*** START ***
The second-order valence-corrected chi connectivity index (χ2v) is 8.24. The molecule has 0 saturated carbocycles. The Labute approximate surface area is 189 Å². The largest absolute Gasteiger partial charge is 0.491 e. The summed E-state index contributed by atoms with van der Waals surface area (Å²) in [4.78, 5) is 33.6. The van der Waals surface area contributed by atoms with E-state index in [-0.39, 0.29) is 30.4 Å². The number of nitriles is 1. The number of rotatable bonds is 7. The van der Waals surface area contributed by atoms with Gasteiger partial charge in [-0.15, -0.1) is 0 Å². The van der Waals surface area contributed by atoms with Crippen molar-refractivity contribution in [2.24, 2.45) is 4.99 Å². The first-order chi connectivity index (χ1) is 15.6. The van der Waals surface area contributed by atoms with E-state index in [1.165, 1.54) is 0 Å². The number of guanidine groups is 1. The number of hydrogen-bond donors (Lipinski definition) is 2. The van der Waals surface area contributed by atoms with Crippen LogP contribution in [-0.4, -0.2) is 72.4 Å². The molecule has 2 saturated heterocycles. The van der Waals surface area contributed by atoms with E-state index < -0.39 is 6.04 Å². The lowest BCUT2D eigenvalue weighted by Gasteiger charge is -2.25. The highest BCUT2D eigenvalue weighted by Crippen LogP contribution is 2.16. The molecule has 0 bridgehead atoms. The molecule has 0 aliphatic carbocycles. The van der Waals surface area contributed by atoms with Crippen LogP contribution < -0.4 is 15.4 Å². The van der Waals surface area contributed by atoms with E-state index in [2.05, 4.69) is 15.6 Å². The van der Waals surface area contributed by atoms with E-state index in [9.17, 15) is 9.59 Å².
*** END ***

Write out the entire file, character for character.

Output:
The second-order valence-corrected chi connectivity index (χ2v) is 8.24. The molecule has 0 saturated carbocycles. The Labute approximate surface area is 189 Å². The largest absolute Gasteiger partial charge is 0.491 e. The summed E-state index contributed by atoms with van der Waals surface area (Å²) in [4.78, 5) is 33.6. The van der Waals surface area contributed by atoms with E-state index in [-0.39, 0.29) is 30.4 Å². The number of nitriles is 1. The number of rotatable bonds is 7. The van der Waals surface area contributed by atoms with Gasteiger partial charge in [-0.15, -0.1) is 0 Å². The van der Waals surface area contributed by atoms with Crippen molar-refractivity contribution in [2.24, 2.45) is 4.99 Å². The first-order chi connectivity index (χ1) is 15.6. The van der Waals surface area contributed by atoms with E-state index in [1.165, 1.54) is 0 Å². The number of guanidine groups is 1. The number of hydrogen-bond donors (Lipinski definition) is 2. The van der Waals surface area contributed by atoms with Crippen LogP contribution in [-0.4, -0.2) is 72.4 Å². The molecule has 2 saturated heterocycles. The van der Waals surface area contributed by atoms with E-state index < -0.39 is 6.04 Å². The lowest BCUT2D eigenvalue weighted by Gasteiger charge is -2.25. The highest BCUT2D eigenvalue weighted by Crippen LogP contribution is 2.16. The molecule has 0 bridgehead atoms. The molecule has 0 aliphatic carbocycles. The van der Waals surface area contributed by atoms with Crippen LogP contribution < -0.4 is 15.4 Å². The van der Waals surface area contributed by atoms with E-state index in [2.05, 4.69) is 15.6 Å². The van der Waals surface area contributed by atoms with E-state index in [9.17, 15) is 9.59 Å².